BUY FROM AMAZON: CLICK HERE!
STUDIO: Lifetime Home Video
MSRP: $12.16 (sort of)
RUNNING TIME: 180 minutes
SPECIAL FEATURES: Nope
Tough but sensitive cop sacrifices his personal and professional lives to bring a brutal killer to justice.
Directed by Norma Bailey. Starring Tom Cavanagh, Amy Davidson, James Russo, Currie Graham, Sharon Lawrence, and that guy from Buffy and Smallville.
As seen through the eyes of a fictitious victim, we watch dedicated Seattle homicide detective Dave Reichert spend twenty years of his life tracking down serial prostitute killer Gary Leon Ridgway. Along the way, he contends with a nagging wife, an unsympathetic news media, a frightened public, and the typical asshole boss every dedicated TV cop gets saddled with. (Interesting side note: I’m currently preparing to review the first season of the short-lived legal drama Raising the Bar, in which the actor pictured below plays… you guessed it… another asshole boss. Coincidence, I swear).
It’s been a while since I’ve watched one of these Lifetime Original Movies. To be honest, I wasn’t even sure they were still making them. A recent visit to my grandma’s house (coupled with a cursory glance at Wikipedia) reveals that I was wrong, however. Apparently the genre is still alive and kicking.
For those unfamiliar with the genus, these films tend to fall into one of two or three different categories: “women in danger” stories (usually involving a tough but feminine lady contending with a stalker, psycho ex-husband, buy-one-get-one-free sale, handsy co-worker who won’t take a hint, or some other female-specific threat), low-budget adaptations of cutrate suspense novels (think Dean Koontz or Mary Higgins Clark… Stephen King and James Patterson are too cool to hang out in this low-rent neighborhood), and Based on a True Story/’Ripped from the Headlines!’ type fare like this one. In fact, dramatizations of high-profile serial killer cases used to be a virtual subgenre unto themselves, with the likes of Ted Bundy, the Hillside Stranglers, and BTK getting the treatment over the years. So Capture is in good (or at least abundant) company.
Movies like this are kind of odd… for many reasons really, but mostly because while they’re presented as whodunits, anyone with even a passing interest in the subject matter is more than likely going to know who the killer is going in, thus rendering the obligatory false leads and other red herrings pointless. This film, in particular, spends a puzzling amount of time on a suspect who fails a polygraph, hates prostitutes, spouts pseudo-religious mumbo-jumbo, and even fits the FBI profile (provided by a smarmy Criminal Minds reject who, apart from being a walking cliche, also has the balls to get caught using a cell phone at one point, which is odd considering the bulk of the film takes place in the early ’80s).
Tom Cavanaugh (of Ed fame) turns in a serviceable performance as Reichert, the quintessential male hero… or, at least, the quintessential male hero as conceived by a network whose primary audience apparently consists of elderly folks and housewives who’ve finally gotten bored with the soaps. Dave is caring and attentive to his wife (but not needy), dedicated to the point of near-obsession (but not creepy), tough enough to stand up against guys like Gary (but not so tough as to be above having a good cry now and then).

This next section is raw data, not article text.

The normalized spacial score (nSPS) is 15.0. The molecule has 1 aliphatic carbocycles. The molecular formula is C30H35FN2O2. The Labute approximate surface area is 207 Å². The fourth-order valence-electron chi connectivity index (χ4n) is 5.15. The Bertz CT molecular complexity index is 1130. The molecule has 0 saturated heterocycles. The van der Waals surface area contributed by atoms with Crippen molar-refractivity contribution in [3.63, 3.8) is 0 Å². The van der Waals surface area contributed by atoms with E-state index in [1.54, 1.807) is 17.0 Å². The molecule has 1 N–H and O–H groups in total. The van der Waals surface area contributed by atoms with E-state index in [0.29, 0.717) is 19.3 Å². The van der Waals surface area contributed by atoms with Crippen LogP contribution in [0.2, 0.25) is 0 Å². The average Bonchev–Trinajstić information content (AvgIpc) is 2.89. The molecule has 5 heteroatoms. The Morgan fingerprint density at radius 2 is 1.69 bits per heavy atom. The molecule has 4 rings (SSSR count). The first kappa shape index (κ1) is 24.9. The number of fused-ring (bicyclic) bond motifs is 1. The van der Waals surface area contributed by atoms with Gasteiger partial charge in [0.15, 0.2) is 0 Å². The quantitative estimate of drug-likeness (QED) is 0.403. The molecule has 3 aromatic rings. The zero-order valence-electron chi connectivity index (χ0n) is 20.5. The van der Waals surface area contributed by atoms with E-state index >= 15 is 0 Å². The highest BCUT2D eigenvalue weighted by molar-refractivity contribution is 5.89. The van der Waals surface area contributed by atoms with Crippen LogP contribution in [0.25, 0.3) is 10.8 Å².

The film’s most questionable creative decision is its narrator, a fictionalized Green River victim named Hel who appears to be telling the story from beyond the grave. I remember watching a movie about the Martha Moxley murder case a few years back that used a similar device. On the one hand, I think it’s a good idea to humanize the victims by devoting a large chunk of the film’s running time to one of them. And I can understand the decision to go with a fictitious victim, so as to avoid taking liberties with the life of an actual person. I can even deal with the implied supernatural elements involved (though it gets a bit heavy-handed when she starts talking about hanging out in the afterlife with other serial killer victims). I think it was a mistake to bring Dave and Hel together, though. She essentially becomes the personification of Reichert’s conscience over the course of the movie, which (among other things) leads to the aforementioned maudlin crying scene. This is the kind of melodrama that no doubt appeals to Lifetime‘s core fans, but is going to be off-putting to most viewers.
Made-for-TV movies are not exactly known for their artistic daring or stylistic flourishes, and the editing, music, and overall look of the film are as flat and uninteresting as you might imagine. They at least take a shot at thematic complexity, though, with the most obvious example being a running commentary about fate vs. coincidence: Reichert only catches the Green River case because he happens to pick up the phone at the right time, Hel only drifts into a life of drugs and prostitution because her mom happens to work late one night (leaving her at the mercy of her mom’s skeazy live-in boyfriend), the killer’s victims die because they got into the wrong car, and so on. There’s also some psuedo-spiritual stuff that isn’t really developed much, as Dave agonizes over “how God could let this happen” and what have you. A homicide detective hasn’t asked himself these questions before? Still, points for effort and all that.
Literally nothing to report. They could have at least thrown in a documentary or something.
Out of a Possible 5 Stars